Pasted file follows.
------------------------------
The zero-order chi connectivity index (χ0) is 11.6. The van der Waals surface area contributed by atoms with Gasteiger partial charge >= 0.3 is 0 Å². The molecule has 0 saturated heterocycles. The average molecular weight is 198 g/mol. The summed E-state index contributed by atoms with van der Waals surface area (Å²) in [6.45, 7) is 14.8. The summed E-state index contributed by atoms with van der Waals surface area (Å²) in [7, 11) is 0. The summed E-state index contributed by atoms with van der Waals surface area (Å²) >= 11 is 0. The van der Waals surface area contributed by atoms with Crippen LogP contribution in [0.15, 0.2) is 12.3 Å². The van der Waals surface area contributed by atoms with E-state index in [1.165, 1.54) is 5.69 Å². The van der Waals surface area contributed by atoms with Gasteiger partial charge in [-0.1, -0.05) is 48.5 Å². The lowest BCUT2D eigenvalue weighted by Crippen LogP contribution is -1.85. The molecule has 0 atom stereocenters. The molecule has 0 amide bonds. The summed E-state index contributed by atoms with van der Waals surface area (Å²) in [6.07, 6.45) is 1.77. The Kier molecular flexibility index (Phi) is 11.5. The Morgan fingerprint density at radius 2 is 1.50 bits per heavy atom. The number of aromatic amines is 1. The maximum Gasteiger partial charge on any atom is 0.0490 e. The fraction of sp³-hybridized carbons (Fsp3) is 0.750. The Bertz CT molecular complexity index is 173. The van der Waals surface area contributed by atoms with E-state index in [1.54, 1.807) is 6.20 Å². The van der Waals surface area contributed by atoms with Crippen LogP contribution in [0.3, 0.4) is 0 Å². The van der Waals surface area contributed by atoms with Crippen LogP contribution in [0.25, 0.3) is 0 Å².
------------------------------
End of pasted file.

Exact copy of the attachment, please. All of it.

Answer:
The zero-order chi connectivity index (χ0) is 11.6. The van der Waals surface area contributed by atoms with Gasteiger partial charge >= 0.3 is 0 Å². The molecule has 0 saturated heterocycles. The average molecular weight is 198 g/mol. The summed E-state index contributed by atoms with van der Waals surface area (Å²) in [6.45, 7) is 14.8. The summed E-state index contributed by atoms with van der Waals surface area (Å²) in [7, 11) is 0. The summed E-state index contributed by atoms with van der Waals surface area (Å²) >= 11 is 0. The van der Waals surface area contributed by atoms with Crippen LogP contribution in [0.15, 0.2) is 12.3 Å². The van der Waals surface area contributed by atoms with E-state index in [1.165, 1.54) is 5.69 Å². The van der Waals surface area contributed by atoms with Gasteiger partial charge in [-0.1, -0.05) is 48.5 Å². The lowest BCUT2D eigenvalue weighted by Crippen LogP contribution is -1.85. The molecule has 0 atom stereocenters. The molecule has 0 amide bonds. The summed E-state index contributed by atoms with van der Waals surface area (Å²) in [6.07, 6.45) is 1.77. The Kier molecular flexibility index (Phi) is 11.5. The Morgan fingerprint density at radius 2 is 1.50 bits per heavy atom. The number of aromatic amines is 1. The maximum Gasteiger partial charge on any atom is 0.0490 e. The fraction of sp³-hybridized carbons (Fsp3) is 0.750. The Bertz CT molecular complexity index is 173. The van der Waals surface area contributed by atoms with E-state index in [1.54, 1.807) is 6.20 Å². The van der Waals surface area contributed by atoms with Crippen LogP contribution in [0.3, 0.4) is 0 Å². The van der Waals surface area contributed by atoms with Crippen LogP contribution in [0.25, 0.3) is 0 Å².